The C-Word | Beth Casey

It was late summer of 2012. I was 24, and it was the first time I had a pap smear come back abnormal.

The nurse practitioner who called to break the news and schedule a follow up procedure told me that these things are pretty common and that at one time or another, just about every woman at some point in her life has an abnormal pap, and it’s usually nothing to fret about.

Regardless of what’s normal, I don’t know how to function medically normal. I’m the chick who loves getting vaccinated. I’m the hypochondriac who gets seduced by the witch doctors in the vitamin section at Whole Foods into taking flax seed oil shots and spirulina powder, and dropping close to $90 on that stuff. I did what came naturally to me– I panicked and Googled everything I could about an abnormal pap.

I was called back to the gynecologist’s office for a LEEP procedure. And after Googling my heart out, I saw that there is no way to describe a LEEP procedure without making it sound like a scary-ass thing. It’s where the doctor uses the speculum to crank the vaginal canal open just about as far as it can go. They then look up the woman’s birth tunnel and look at the cervix. Then, using a thin, low-voltage electrified wire loop, they cut out four small places the cervix, and aptly name the areas they cut them from in terms of a clock. The 12 o’clock. The 3 o’clock. The 6 o’clock. And the 9 o’clock. I’ve heard of my reproductive organs called many things, but never referred to in terms of a clock. I think I rather my cervix be referred to as a north, south, east, west, but I guess when you’re south of the border there, it really doesn’t matter. What doctor decided that o’clock was the way to identify areas of the cervix? Is it because it’s a lady’s parts, so we had to find a way to put “o” in it somewhere. Dumb doctors. A dude probably came up with that naming convention.

It turned out that I had enough abnormal cells in that LEEP extraction to be qualified as cervical cancer, but the doctors assured me that they had removed enough of them that I could then be considered cancer-free. My heart dropped into my butt when they told me that news. They said the dreaded c-word.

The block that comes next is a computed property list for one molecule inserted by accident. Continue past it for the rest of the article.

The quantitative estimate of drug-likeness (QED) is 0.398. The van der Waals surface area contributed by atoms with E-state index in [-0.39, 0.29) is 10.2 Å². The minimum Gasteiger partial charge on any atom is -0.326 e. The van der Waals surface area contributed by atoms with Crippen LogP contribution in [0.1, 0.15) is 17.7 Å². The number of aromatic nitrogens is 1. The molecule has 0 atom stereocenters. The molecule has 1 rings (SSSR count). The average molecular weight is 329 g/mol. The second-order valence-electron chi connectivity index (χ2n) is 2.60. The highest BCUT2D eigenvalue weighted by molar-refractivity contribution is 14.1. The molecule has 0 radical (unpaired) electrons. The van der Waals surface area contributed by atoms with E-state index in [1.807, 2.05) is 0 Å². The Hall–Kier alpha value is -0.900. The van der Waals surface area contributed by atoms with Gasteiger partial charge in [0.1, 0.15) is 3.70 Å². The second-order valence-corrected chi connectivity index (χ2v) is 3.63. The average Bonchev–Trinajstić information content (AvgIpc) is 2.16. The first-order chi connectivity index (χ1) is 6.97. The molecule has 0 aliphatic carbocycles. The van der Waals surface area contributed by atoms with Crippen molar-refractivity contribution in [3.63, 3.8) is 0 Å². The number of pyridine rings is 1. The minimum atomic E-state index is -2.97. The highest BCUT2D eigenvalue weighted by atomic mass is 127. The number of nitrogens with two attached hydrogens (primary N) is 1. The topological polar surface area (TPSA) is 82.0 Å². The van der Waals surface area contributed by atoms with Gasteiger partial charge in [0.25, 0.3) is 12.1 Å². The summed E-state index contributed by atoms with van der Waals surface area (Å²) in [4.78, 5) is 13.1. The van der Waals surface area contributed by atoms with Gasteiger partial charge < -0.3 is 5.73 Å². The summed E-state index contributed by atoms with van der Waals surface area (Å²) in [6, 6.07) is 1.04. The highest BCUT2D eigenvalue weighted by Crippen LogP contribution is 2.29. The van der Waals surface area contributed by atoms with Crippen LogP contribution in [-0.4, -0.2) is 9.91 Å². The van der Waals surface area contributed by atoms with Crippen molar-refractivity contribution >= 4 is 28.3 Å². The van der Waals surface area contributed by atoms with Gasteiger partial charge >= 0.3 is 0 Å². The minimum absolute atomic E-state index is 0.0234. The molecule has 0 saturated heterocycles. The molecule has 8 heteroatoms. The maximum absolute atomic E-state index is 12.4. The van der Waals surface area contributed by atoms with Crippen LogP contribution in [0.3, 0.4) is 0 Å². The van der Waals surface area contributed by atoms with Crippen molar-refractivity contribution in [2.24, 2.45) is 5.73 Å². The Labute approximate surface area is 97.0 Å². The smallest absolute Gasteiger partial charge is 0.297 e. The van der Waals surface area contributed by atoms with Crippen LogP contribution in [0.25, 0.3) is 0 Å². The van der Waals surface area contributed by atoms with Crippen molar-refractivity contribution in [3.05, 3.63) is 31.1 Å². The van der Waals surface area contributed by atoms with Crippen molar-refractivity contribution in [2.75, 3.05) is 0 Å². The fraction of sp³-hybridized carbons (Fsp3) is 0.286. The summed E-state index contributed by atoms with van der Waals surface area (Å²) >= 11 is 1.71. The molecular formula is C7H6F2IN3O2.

I didn’t tell anyone in my family about this mild issue I had. I say “mild” because I knew it wasn’t terminal, and they said they got it all. I couldn’t tell grandma about this. That would kill grandma. I can’t have grandma’s brain aneurism blood on my hands or on my conscience. I also didn’t tell because I didn’t want anyone to worry about my health, or more importantly, ask me questions about my fertility. At 24, I had a hard enough time deciding what Lean Cuisine I was going to nuke for dinner.

I went in for the pap smears every 6 months as recommended. I hated it. And about 18 months after the LEEP, more abnormal cells had appeared, and the c-word was back. Doctors had assured me that because I had been coming back so often, as recommended, that they could treat it quick. But, when doctors use the word “quick” I never trust it. I can’t even wait in line at Taco Bell for more than two minutes before I feel like a total fatty for just being in the establishment, before I evacuate and tell myself I’m going to eat a salad, but end up not eating at all, or deciding that a chicken salad sandwich from 7Eleven is a far better choice. Chicken salad is a salad, right?

The second procedure was a traditional surgery. I was put under anesthesia for it. They cranked open the lady canal, and went in and removed the cancerous area. They told me that they removed 25% of my cervix, and was surprised that this time, they didn’t use the o’clocks. Since I can’t see up there, and really have no reason to buy a speculum, even if it’s on Amazon Prime, I trust the doctors on this number. I’m told that today, it’s about healed and that where the cancer was, there is now just a lot of scar tissue. Sexy, sexy scar tissue.

When I came to, finally out of the anesthesia, I was wide awake and nervous. My eyes were darting around the recovery room like one of those Felix the Cat wall clocks. I was alone. I couldn’t ask anyone close to me to come with or talk to anyone about it because I didn’t want anyone to fuss. I didn’t want to tell my family the news that the doctors had told me. The news that I was 25 years old, and that there is only a 10-15% chance that I would be able to become pregnant and carry a child inside my “babymaker”.

My mom had me when she was 19 and my brother at 21. When I was about 10 years old, she had been diagnosed with cervical and uterine cancer and had to have a complete hysterectomy. When I found out that my mom could no longer have children, before age 30, I thought, “Well, lucky she had us before it was too late.” The idea that the same thing could happen to me had been a minor thought in the back of my mind, but never really concerned me. Until I found out I had lady cancer, I had only worried about it as much as I worry about mundane stuff, like cleaning out the lint trap in the dryer.